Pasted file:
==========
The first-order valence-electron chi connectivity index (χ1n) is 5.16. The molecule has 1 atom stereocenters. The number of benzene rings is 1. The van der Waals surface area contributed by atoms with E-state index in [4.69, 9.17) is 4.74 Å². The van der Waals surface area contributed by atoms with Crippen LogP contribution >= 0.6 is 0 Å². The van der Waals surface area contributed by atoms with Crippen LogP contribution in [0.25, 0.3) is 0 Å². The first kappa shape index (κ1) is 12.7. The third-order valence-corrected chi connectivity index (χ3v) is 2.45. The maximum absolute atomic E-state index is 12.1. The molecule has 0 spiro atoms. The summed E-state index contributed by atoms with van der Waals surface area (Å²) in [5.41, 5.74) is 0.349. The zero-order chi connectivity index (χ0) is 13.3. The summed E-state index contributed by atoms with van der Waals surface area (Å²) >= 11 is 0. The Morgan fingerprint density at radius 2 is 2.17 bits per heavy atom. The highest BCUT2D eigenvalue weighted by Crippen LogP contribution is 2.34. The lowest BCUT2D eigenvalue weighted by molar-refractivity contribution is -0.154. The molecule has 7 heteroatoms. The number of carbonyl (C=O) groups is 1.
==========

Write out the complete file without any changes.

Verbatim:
The first-order valence-electron chi connectivity index (χ1n) is 5.16. The molecule has 1 atom stereocenters. The number of benzene rings is 1. The van der Waals surface area contributed by atoms with E-state index in [4.69, 9.17) is 4.74 Å². The van der Waals surface area contributed by atoms with Crippen LogP contribution >= 0.6 is 0 Å². The van der Waals surface area contributed by atoms with Crippen LogP contribution in [0.25, 0.3) is 0 Å². The first kappa shape index (κ1) is 12.7. The third-order valence-corrected chi connectivity index (χ3v) is 2.45. The maximum absolute atomic E-state index is 12.1. The molecule has 0 spiro atoms. The summed E-state index contributed by atoms with van der Waals surface area (Å²) in [5.41, 5.74) is 0.349. The zero-order chi connectivity index (χ0) is 13.3. The summed E-state index contributed by atoms with van der Waals surface area (Å²) >= 11 is 0. The Morgan fingerprint density at radius 2 is 2.17 bits per heavy atom. The highest BCUT2D eigenvalue weighted by Crippen LogP contribution is 2.34. The lowest BCUT2D eigenvalue weighted by molar-refractivity contribution is -0.154. The molecule has 7 heteroatoms. The number of carbonyl (C=O) groups is 1.